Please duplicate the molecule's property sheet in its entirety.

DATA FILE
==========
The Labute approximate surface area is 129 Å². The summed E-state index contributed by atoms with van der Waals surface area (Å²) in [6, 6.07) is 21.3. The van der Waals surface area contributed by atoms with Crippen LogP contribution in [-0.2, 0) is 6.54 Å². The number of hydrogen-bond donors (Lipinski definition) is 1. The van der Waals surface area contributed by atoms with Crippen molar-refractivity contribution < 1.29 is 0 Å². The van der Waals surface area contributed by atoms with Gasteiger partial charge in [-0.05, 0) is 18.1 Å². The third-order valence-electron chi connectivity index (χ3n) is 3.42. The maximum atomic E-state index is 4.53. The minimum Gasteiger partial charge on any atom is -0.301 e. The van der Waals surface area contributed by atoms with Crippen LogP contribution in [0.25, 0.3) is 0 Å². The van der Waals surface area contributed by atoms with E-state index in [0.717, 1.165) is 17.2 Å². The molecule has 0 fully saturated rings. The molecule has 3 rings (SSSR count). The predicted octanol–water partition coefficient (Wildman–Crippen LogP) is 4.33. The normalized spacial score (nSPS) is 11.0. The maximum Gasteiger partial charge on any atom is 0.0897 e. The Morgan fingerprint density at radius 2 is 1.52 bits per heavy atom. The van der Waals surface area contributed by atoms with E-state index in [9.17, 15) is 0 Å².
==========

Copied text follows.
The Labute approximate surface area is 129 Å². The summed E-state index contributed by atoms with van der Waals surface area (Å²) in [6, 6.07) is 21.3. The van der Waals surface area contributed by atoms with Crippen LogP contribution in [-0.2, 0) is 6.54 Å². The number of hydrogen-bond donors (Lipinski definition) is 1. The van der Waals surface area contributed by atoms with Crippen molar-refractivity contribution < 1.29 is 0 Å². The van der Waals surface area contributed by atoms with Gasteiger partial charge in [-0.05, 0) is 18.1 Å². The third-order valence-electron chi connectivity index (χ3n) is 3.42. The maximum atomic E-state index is 4.53. The minimum Gasteiger partial charge on any atom is -0.301 e. The van der Waals surface area contributed by atoms with Crippen LogP contribution in [0.25, 0.3) is 0 Å². The van der Waals surface area contributed by atoms with E-state index in [0.717, 1.165) is 17.2 Å². The molecule has 0 fully saturated rings. The molecule has 3 rings (SSSR count). The predicted octanol–water partition coefficient (Wildman–Crippen LogP) is 4.33. The normalized spacial score (nSPS) is 11.0. The maximum Gasteiger partial charge on any atom is 0.0897 e. The Morgan fingerprint density at radius 2 is 1.52 bits per heavy atom. The van der Waals surface area contributed by atoms with E-state index in [9.17, 15) is 0 Å².